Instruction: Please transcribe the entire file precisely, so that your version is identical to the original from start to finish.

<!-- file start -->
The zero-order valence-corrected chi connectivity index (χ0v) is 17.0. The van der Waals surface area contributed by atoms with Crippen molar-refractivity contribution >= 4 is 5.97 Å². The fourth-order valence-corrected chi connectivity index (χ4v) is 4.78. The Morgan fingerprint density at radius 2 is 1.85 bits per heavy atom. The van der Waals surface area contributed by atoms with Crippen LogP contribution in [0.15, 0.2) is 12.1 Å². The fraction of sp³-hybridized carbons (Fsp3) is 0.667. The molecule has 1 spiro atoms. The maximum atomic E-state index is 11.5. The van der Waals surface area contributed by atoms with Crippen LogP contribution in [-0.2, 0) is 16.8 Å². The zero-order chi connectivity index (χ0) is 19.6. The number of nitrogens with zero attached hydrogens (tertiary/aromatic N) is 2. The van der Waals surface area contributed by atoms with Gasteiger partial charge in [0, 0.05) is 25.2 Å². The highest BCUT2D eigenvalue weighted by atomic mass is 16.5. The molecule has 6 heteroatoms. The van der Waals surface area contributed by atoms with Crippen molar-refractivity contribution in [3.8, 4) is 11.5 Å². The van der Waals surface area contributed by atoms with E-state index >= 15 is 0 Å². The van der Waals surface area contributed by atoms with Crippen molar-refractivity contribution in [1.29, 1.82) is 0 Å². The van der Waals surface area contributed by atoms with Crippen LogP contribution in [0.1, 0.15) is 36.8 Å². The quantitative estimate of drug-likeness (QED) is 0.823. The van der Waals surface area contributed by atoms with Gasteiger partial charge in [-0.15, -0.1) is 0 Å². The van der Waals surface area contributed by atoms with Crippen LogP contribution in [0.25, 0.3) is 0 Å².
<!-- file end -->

The zero-order valence-corrected chi connectivity index (χ0v) is 17.0. The van der Waals surface area contributed by atoms with Crippen molar-refractivity contribution >= 4 is 5.97 Å². The fourth-order valence-corrected chi connectivity index (χ4v) is 4.78. The Morgan fingerprint density at radius 2 is 1.85 bits per heavy atom. The van der Waals surface area contributed by atoms with Crippen LogP contribution in [0.15, 0.2) is 12.1 Å². The fraction of sp³-hybridized carbons (Fsp3) is 0.667. The molecule has 1 spiro atoms. The maximum atomic E-state index is 11.5. The van der Waals surface area contributed by atoms with Crippen LogP contribution in [-0.2, 0) is 16.8 Å². The zero-order chi connectivity index (χ0) is 19.6. The number of nitrogens with zero attached hydrogens (tertiary/aromatic N) is 2. The van der Waals surface area contributed by atoms with Gasteiger partial charge in [0, 0.05) is 25.2 Å². The highest BCUT2D eigenvalue weighted by atomic mass is 16.5. The molecule has 6 heteroatoms. The van der Waals surface area contributed by atoms with Crippen molar-refractivity contribution in [3.8, 4) is 11.5 Å². The van der Waals surface area contributed by atoms with E-state index >= 15 is 0 Å². The van der Waals surface area contributed by atoms with Crippen molar-refractivity contribution in [1.29, 1.82) is 0 Å². The van der Waals surface area contributed by atoms with Crippen LogP contribution in [0.1, 0.15) is 36.8 Å². The quantitative estimate of drug-likeness (QED) is 0.823. The van der Waals surface area contributed by atoms with Gasteiger partial charge in [-0.15, -0.1) is 0 Å². The van der Waals surface area contributed by atoms with Crippen LogP contribution in [0.25, 0.3) is 0 Å².